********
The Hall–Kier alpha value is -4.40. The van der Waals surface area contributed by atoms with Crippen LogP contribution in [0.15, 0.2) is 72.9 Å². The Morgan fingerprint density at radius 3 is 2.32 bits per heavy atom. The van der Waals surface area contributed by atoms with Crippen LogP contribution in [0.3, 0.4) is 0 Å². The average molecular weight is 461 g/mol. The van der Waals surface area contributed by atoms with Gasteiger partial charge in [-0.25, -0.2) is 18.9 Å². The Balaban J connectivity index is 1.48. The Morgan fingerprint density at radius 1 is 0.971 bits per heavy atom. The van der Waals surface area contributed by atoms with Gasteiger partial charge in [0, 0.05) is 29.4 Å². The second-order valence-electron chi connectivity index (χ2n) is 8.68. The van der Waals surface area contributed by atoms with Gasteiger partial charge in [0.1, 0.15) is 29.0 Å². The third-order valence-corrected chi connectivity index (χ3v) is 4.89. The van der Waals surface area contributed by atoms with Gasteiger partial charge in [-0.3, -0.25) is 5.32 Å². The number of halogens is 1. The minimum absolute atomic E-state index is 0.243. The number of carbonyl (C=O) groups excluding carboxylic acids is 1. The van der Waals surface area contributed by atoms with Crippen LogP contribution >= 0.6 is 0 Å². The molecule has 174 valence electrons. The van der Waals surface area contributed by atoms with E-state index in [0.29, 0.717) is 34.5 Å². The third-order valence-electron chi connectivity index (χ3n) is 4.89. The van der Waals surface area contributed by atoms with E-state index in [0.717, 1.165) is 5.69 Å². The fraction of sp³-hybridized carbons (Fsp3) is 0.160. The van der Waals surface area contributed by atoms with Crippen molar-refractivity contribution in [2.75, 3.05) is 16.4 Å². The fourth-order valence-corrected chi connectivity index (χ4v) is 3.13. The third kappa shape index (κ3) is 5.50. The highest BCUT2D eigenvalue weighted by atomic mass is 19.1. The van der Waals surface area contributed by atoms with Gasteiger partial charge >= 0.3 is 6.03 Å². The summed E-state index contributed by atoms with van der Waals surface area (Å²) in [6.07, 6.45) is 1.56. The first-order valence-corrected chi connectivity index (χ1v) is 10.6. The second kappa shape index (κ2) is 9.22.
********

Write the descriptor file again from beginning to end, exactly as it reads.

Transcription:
The Hall–Kier alpha value is -4.40. The van der Waals surface area contributed by atoms with Crippen LogP contribution in [0.15, 0.2) is 72.9 Å². The Morgan fingerprint density at radius 3 is 2.32 bits per heavy atom. The van der Waals surface area contributed by atoms with Crippen LogP contribution in [0.3, 0.4) is 0 Å². The average molecular weight is 461 g/mol. The van der Waals surface area contributed by atoms with Gasteiger partial charge in [-0.25, -0.2) is 18.9 Å². The Balaban J connectivity index is 1.48. The Morgan fingerprint density at radius 1 is 0.971 bits per heavy atom. The van der Waals surface area contributed by atoms with Gasteiger partial charge in [0, 0.05) is 29.4 Å². The second-order valence-electron chi connectivity index (χ2n) is 8.68. The van der Waals surface area contributed by atoms with Gasteiger partial charge in [0.1, 0.15) is 29.0 Å². The third-order valence-corrected chi connectivity index (χ3v) is 4.89. The van der Waals surface area contributed by atoms with Gasteiger partial charge in [-0.3, -0.25) is 5.32 Å². The number of halogens is 1. The minimum absolute atomic E-state index is 0.243. The number of carbonyl (C=O) groups excluding carboxylic acids is 1. The van der Waals surface area contributed by atoms with Crippen LogP contribution >= 0.6 is 0 Å². The molecule has 174 valence electrons. The van der Waals surface area contributed by atoms with E-state index in [0.29, 0.717) is 34.5 Å². The third-order valence-electron chi connectivity index (χ3n) is 4.89. The van der Waals surface area contributed by atoms with E-state index in [0.717, 1.165) is 5.69 Å². The fraction of sp³-hybridized carbons (Fsp3) is 0.160. The van der Waals surface area contributed by atoms with Crippen molar-refractivity contribution in [2.75, 3.05) is 16.4 Å². The fourth-order valence-corrected chi connectivity index (χ4v) is 3.13. The third kappa shape index (κ3) is 5.50. The highest BCUT2D eigenvalue weighted by atomic mass is 19.1. The van der Waals surface area contributed by atoms with Gasteiger partial charge >= 0.3 is 6.03 Å². The summed E-state index contributed by atoms with van der Waals surface area (Å²) in [6.07, 6.45) is 1.56. The first-order valence-corrected chi connectivity index (χ1v) is 10.6. The second kappa shape index (κ2) is 9.22.